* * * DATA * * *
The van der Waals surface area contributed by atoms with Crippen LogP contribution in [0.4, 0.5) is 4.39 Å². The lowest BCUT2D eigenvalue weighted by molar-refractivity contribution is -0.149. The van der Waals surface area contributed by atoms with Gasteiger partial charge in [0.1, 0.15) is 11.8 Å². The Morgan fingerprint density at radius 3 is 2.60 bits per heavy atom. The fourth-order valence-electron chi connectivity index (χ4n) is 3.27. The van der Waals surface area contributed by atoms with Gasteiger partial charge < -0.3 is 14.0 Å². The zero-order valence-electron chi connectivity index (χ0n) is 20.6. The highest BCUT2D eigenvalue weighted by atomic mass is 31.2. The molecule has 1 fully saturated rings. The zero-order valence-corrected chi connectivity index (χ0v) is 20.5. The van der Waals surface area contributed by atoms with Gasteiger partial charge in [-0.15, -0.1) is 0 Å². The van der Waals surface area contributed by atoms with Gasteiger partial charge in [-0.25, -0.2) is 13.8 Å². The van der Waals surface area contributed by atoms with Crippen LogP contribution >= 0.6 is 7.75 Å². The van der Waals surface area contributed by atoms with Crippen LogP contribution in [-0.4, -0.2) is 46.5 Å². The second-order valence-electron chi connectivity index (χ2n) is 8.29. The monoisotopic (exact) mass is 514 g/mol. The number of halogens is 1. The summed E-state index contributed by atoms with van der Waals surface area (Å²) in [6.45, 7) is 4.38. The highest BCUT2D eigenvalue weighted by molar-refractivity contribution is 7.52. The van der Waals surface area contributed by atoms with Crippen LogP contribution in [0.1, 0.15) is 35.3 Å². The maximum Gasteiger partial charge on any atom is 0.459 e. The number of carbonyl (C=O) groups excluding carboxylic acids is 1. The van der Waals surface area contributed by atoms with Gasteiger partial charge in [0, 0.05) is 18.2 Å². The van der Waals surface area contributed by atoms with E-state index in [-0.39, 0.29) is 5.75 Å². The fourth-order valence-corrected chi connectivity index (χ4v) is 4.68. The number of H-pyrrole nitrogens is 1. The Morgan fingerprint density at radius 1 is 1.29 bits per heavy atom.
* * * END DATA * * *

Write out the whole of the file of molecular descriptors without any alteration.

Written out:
The van der Waals surface area contributed by atoms with Crippen LogP contribution in [0.4, 0.5) is 4.39 Å². The lowest BCUT2D eigenvalue weighted by molar-refractivity contribution is -0.149. The van der Waals surface area contributed by atoms with Gasteiger partial charge in [0.1, 0.15) is 11.8 Å². The Morgan fingerprint density at radius 3 is 2.60 bits per heavy atom. The fourth-order valence-electron chi connectivity index (χ4n) is 3.27. The van der Waals surface area contributed by atoms with Gasteiger partial charge < -0.3 is 14.0 Å². The zero-order valence-electron chi connectivity index (χ0n) is 20.6. The highest BCUT2D eigenvalue weighted by atomic mass is 31.2. The molecule has 1 fully saturated rings. The zero-order valence-corrected chi connectivity index (χ0v) is 20.5. The van der Waals surface area contributed by atoms with Gasteiger partial charge in [-0.15, -0.1) is 0 Å². The van der Waals surface area contributed by atoms with Gasteiger partial charge in [-0.25, -0.2) is 13.8 Å². The van der Waals surface area contributed by atoms with Crippen LogP contribution >= 0.6 is 7.75 Å². The van der Waals surface area contributed by atoms with Crippen LogP contribution in [-0.4, -0.2) is 46.5 Å². The second-order valence-electron chi connectivity index (χ2n) is 8.29. The monoisotopic (exact) mass is 514 g/mol. The number of halogens is 1. The summed E-state index contributed by atoms with van der Waals surface area (Å²) in [6.45, 7) is 4.38. The highest BCUT2D eigenvalue weighted by molar-refractivity contribution is 7.52. The van der Waals surface area contributed by atoms with Crippen LogP contribution in [0.1, 0.15) is 35.3 Å². The maximum Gasteiger partial charge on any atom is 0.459 e. The number of carbonyl (C=O) groups excluding carboxylic acids is 1. The van der Waals surface area contributed by atoms with Gasteiger partial charge in [0, 0.05) is 18.2 Å². The van der Waals surface area contributed by atoms with E-state index in [-0.39, 0.29) is 5.75 Å². The fourth-order valence-corrected chi connectivity index (χ4v) is 4.68. The number of H-pyrrole nitrogens is 1. The Morgan fingerprint density at radius 1 is 1.29 bits per heavy atom.